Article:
House Majority Leader Jim Wright (D-Tex.) asserted yesterday that a conservative group has targeted him and two other House leaders for defeat 18 months before the 1982 election to intimidate Congress into passing the Kemp-Roth tax cuts, which would greatly benefit the group's wealthy backers.
Terry Dolan, chairman of the National Conservative Political Action Committee (NCPAC), called a news conference Monday to announce that his group, which until now had concentrated on defeating liberal senators, has added to its list of 1982 targets Wright, House Budget Committee Chairman James R. Jones (D-Okla.) and Ways and Means Committee Chairman Dan Rostenkowski (D-Ill.).
Dolan called them the three "most obstructionist" members of the House standing in the way of President Reagan's economic program. NCPAC plans to spend $1 million trying to defeat these three leading House members and Sen. Paul Sarbanes (D-Md.), $450,000 of it against Wright in his Fort Worth district.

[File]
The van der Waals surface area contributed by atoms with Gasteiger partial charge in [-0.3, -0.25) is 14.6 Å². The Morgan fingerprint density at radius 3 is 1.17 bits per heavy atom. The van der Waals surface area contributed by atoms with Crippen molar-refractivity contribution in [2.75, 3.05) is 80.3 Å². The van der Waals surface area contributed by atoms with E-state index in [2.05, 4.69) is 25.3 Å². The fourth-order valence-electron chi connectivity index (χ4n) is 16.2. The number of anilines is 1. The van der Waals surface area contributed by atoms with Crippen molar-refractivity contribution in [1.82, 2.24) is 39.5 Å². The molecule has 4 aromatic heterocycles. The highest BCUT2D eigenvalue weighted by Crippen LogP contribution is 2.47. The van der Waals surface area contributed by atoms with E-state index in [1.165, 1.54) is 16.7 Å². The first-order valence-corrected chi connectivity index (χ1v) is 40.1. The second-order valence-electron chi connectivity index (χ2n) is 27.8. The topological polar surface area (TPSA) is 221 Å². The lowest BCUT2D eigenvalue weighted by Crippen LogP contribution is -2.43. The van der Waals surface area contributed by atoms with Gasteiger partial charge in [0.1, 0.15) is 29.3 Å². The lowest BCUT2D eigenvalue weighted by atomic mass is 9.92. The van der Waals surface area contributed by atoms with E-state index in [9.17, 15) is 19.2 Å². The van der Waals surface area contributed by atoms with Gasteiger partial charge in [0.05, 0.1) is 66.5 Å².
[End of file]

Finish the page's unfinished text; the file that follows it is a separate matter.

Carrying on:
Wright responded yesterday with a statement that it was obvious NCPAC is not merely interested in promoting conservatism because Jones is a conservative who beat out a liberal for the budget chairmanship and Rostenkowski is well known as a middle-roader.
The obvious motive, said Wright, is that NCPAC's "wealthy clients have a vested interest" in promoting the Kemp-Roth tax bill adopted by Reagan of 10 percent tax rate cuts a year for three years, and NCPAC "has decided to browbeat and punish" the three House members "because we are standing in the way of the unfair and inflationary" Kemp-Roth bill.
Jones has fashioned a budget resolution that cuts spending deeper than Reagan had proposed and omits Kemp-Roth. Rostenkowski has prepared his own one-year tax cut bill, and Wright has been working with both of them.
Wright said Kemp-Roth would "confer enormous benefits upon the extremely rich and do little or nothing for" middle- and lower-income families. Kemp-Roth would give a family with a $20,000 income only $400 black the first year but a $200,000 family would get $7,000, Wright said. $4